U.S. District

A federal judge has ruled that customers suing Target for last year's data breach may move forward with their claims. U.S. District Judge Paul Magnuson in St. Paul, Minn., dismissed claims by plaintiffs in certain states but largely denied Target's request to toss out the proposed class-action lawsuit. Magnuson rejected Target's argument that the consumers lacked standing to sue because they could not establish any injury. The customers' "allegations plausibly allege that they suffered injuries that are 'fairly traceable' to Target's conduct," Magnuson wrote.

Wal-Mart was ordered by a federal judge in Arkansas to face a pension fund's claims the retailer defrauded shareholders by concealing corruption tied to bribes allegedly paid by officials of its Mexican unit. U.S. District Judge Susan Hickey in Fayetteville rejected Wal-Mart's bid to throw out the Michigan-based fund's lawsuit accusing it of making misleading statements to regulators about claims it paid bribes to facilitate Mexican real estate deals. Wal-Mart said it's spent $439 million since 2012 in connection with investigations into allegations that employees paid bribes in Mexico, China, India and Brazil.

A U.S. judge on Tuesday approved a settlement between federal antitrust authorities and eBay over allegations that eBay agreed to refrain from soliciting a rival company's employees. Under the deal, announced earlier this year, eBay said it wouldn't make deals with other technology companies about poaching each others' employees. U.S. District Judge Edward Davila approved eBay's agreement with the U.S. Department of Justice in a brief order. Hiring in Silicon Valley has been increasingly scrutinized. Six companies, including Apple and Google, settled with federal authorities in 2010 over nonsolicitation deals, without paying money.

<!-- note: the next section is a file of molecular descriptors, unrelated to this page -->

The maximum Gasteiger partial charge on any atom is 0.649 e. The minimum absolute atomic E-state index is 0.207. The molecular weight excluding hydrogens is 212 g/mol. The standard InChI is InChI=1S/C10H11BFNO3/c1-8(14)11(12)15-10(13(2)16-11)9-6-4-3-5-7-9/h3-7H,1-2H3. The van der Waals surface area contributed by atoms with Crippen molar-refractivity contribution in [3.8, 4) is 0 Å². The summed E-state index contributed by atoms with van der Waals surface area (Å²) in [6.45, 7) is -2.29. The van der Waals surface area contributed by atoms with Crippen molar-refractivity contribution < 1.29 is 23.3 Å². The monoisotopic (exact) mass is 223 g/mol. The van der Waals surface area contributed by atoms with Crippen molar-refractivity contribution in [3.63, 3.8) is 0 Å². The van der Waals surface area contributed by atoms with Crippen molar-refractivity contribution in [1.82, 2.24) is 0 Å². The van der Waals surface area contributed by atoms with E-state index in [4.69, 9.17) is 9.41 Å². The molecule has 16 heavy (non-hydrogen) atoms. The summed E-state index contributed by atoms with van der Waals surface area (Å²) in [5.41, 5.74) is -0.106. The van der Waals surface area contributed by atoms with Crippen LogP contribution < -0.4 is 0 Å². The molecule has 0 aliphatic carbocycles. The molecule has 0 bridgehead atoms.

A federal judge has ruled against an online retailer that tried to force a Utah couple to pay $3,500 over a critical online review. U.S. District Judge Dee Benson entered a default judgment on April 30 in favor of John and Jen Palmer of Layton after KlearGear.com failed to respond to the couple's lawsuit. Benson ruled the Palmers owe nothing to KlearGear.com, but the gadget retailer owes them a sum to be determined at a court hearing in June, the Salt Lake Tribune reported.

lululemon won dismissal of claims that shareholders lost $2 billion because the athletic-wear company misled them about quality problems with its products, including bleeding colors and see-through yoga pants. U.S. District Judge Katherine Forrest in Manhattan dismissed shareholder claims against the Vancouver-based company, founder and director Dennis Wilson and former chief executive officer Christine McCormick Day. Forrest ruled the investors failed to show that statements made by company officials about product quality were false and misleading. 

The NRF issued the following statement from its Senior Vice President and General Counsel Mallory Duncan in response to U.S. District Court Judge John Gleeson's approval of an antitrust lawsuit over credit card swipe fees. "We're very disappointed that this deeply flawed settlement has been approved. It's not supported by the retail industry and would do nothing to reduce swipe fees or keep them from rising in the future. The settlement permanently ties the hands of thousands of businesses who wanted nothing to do with this misguided case, and a decision to approve it violates established law and common sense."

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